Different types of wood

There are several primary types of wood that a ukulele can be made from, and variations often exist for each one. Buyers should keep in mind that the quality of the materials and the craftsmanship of the instrument affect a ukulele's tone as much as the type of wood used. Also, it is important to note than more than one wood may be used in a single instrument. For example, it is not uncommon for the top to be made from a different type of wood than the back and sides. This may be done to create a well-rounded tone or lower the total cost of the instrument.



Mahogany is one of the most common wood uses in guitar and ukulele. They are use as top, back, and sides. Mahogany is medium dense hardness, easy to bend and to work with. Finish Mahogany showed beautiful brown color. They offer dynamic response and mid-range. You will experience warm low end.


Hawaiian Koa

The tone and wood figures of Koa is what people love. They are use in top, back, and sides. Koa is rare, and expensive. Koa is similar to Mahogany with nice mid-range. Koa is denser wood, so you will get a brighter attack, and sweet high. The tone will mature and grow as you play in the musical instrument.





Sitka has perfect straight grain which is great for making musical instrument. It has great strength, and elastic allow greater movement on the top. They yield that crispy high, and articulation. It is great of fingerstyle, and strumming.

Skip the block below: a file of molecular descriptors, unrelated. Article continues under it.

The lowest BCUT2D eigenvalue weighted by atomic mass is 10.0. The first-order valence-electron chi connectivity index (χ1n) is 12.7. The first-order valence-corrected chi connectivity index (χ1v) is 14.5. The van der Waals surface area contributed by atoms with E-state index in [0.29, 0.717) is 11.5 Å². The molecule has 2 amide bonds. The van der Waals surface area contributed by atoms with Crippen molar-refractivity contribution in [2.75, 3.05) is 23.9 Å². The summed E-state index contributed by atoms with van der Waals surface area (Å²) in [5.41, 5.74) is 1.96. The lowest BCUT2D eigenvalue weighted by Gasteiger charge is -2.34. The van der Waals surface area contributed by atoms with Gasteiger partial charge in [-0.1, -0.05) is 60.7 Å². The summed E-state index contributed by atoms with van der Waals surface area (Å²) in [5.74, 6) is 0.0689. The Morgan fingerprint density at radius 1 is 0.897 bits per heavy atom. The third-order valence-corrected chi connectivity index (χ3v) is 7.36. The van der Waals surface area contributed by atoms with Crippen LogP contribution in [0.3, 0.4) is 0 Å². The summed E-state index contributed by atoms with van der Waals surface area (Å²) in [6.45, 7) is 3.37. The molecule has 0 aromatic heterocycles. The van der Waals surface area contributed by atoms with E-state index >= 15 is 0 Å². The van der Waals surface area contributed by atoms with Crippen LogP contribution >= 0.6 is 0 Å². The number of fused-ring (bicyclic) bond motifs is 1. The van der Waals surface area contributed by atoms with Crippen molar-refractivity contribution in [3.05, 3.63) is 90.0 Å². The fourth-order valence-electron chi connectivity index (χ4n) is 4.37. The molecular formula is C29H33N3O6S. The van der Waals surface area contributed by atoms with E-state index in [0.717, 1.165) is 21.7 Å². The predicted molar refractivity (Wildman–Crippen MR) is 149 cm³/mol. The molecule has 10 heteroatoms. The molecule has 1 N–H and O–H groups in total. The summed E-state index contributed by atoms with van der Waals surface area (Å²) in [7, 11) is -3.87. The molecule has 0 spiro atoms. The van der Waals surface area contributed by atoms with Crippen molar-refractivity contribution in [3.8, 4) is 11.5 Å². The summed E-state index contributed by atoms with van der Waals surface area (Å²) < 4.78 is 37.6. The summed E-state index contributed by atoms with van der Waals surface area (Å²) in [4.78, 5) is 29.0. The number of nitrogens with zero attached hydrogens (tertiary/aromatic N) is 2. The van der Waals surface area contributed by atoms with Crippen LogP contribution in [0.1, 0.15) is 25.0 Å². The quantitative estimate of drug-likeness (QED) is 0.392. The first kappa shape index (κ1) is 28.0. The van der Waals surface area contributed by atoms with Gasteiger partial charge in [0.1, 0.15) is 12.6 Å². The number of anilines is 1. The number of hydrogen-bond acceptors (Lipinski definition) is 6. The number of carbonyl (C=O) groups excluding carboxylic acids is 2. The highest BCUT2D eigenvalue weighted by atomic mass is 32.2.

Rosewood is a versatile tone wood. It has great history with the acoustic World . It is a hard dense wood able to yield that bell one. They offer lush high and fuller low end. Usually used for back/sides of ukuleles (and Guitar), and commonly used for fingerboards and bridges. The natural oil, and open pores of rosewood is stable.




eBony is high dense hard wood, with great sustain. The dense tight grain gives them that silky feeling. Frequently used on fretboards.


Laminated / Solid Wood

Ukuleles can be built with laminated or solid wood tops. A solid wood top is made from a single piece, while laminates use multiple layers stacked together. Laminate tops tend to be less expensive and are also highly durable. The use of multiple layers helps the wood resist warping over time, which holds the body together and keeps the instrument's sound stable over time. However, laminate-top ukuleles cannot always produce the same richness of tone as their solid wood counterparts. In contrast, the feel and tone of a well-built solid wood ukulele can improve with time and use.

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